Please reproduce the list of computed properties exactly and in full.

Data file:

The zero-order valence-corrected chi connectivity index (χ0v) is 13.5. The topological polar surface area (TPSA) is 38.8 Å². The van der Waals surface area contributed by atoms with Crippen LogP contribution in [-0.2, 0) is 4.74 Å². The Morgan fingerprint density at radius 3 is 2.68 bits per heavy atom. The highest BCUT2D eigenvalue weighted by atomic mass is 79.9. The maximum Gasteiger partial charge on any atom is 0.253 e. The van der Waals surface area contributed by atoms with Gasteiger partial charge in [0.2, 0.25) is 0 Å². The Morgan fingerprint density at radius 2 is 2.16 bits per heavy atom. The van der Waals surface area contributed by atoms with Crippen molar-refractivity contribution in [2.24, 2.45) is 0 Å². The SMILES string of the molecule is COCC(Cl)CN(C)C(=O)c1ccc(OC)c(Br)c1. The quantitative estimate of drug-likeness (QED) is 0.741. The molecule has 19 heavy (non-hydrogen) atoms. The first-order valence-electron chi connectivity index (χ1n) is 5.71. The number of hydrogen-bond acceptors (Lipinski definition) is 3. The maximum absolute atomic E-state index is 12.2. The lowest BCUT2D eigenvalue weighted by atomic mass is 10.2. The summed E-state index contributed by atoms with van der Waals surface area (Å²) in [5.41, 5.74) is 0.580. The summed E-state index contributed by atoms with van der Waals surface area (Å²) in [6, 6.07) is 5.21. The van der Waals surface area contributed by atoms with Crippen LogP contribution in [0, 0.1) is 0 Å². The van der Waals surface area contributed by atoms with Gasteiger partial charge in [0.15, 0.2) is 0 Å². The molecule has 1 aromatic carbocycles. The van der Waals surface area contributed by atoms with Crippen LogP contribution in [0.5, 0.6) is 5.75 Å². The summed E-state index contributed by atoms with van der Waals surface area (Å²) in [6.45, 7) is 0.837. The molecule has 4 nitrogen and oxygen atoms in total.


The zero-order valence-corrected chi connectivity index (χ0v) is 13.5. The topological polar surface area (TPSA) is 38.8 Å². The van der Waals surface area contributed by atoms with Crippen LogP contribution in [-0.2, 0) is 4.74 Å². The Morgan fingerprint density at radius 3 is 2.68 bits per heavy atom. The highest BCUT2D eigenvalue weighted by atomic mass is 79.9. The maximum Gasteiger partial charge on any atom is 0.253 e. The van der Waals surface area contributed by atoms with Gasteiger partial charge in [0.2, 0.25) is 0 Å². The Morgan fingerprint density at radius 2 is 2.16 bits per heavy atom. The van der Waals surface area contributed by atoms with Crippen molar-refractivity contribution in [2.24, 2.45) is 0 Å². The SMILES string of the molecule is COCC(Cl)CN(C)C(=O)c1ccc(OC)c(Br)c1. The quantitative estimate of drug-likeness (QED) is 0.741. The molecule has 19 heavy (non-hydrogen) atoms. The first-order valence-electron chi connectivity index (χ1n) is 5.71. The number of hydrogen-bond acceptors (Lipinski definition) is 3. The maximum absolute atomic E-state index is 12.2. The lowest BCUT2D eigenvalue weighted by atomic mass is 10.2. The summed E-state index contributed by atoms with van der Waals surface area (Å²) in [5.41, 5.74) is 0.580. The summed E-state index contributed by atoms with van der Waals surface area (Å²) in [6, 6.07) is 5.21. The van der Waals surface area contributed by atoms with Crippen LogP contribution in [0, 0.1) is 0 Å². The van der Waals surface area contributed by atoms with Gasteiger partial charge in [0.15, 0.2) is 0 Å². The molecule has 1 aromatic carbocycles. The van der Waals surface area contributed by atoms with Crippen LogP contribution in [0.5, 0.6) is 5.75 Å². The summed E-state index contributed by atoms with van der Waals surface area (Å²) in [6.45, 7) is 0.837. The molecule has 4 nitrogen and oxygen atoms in total.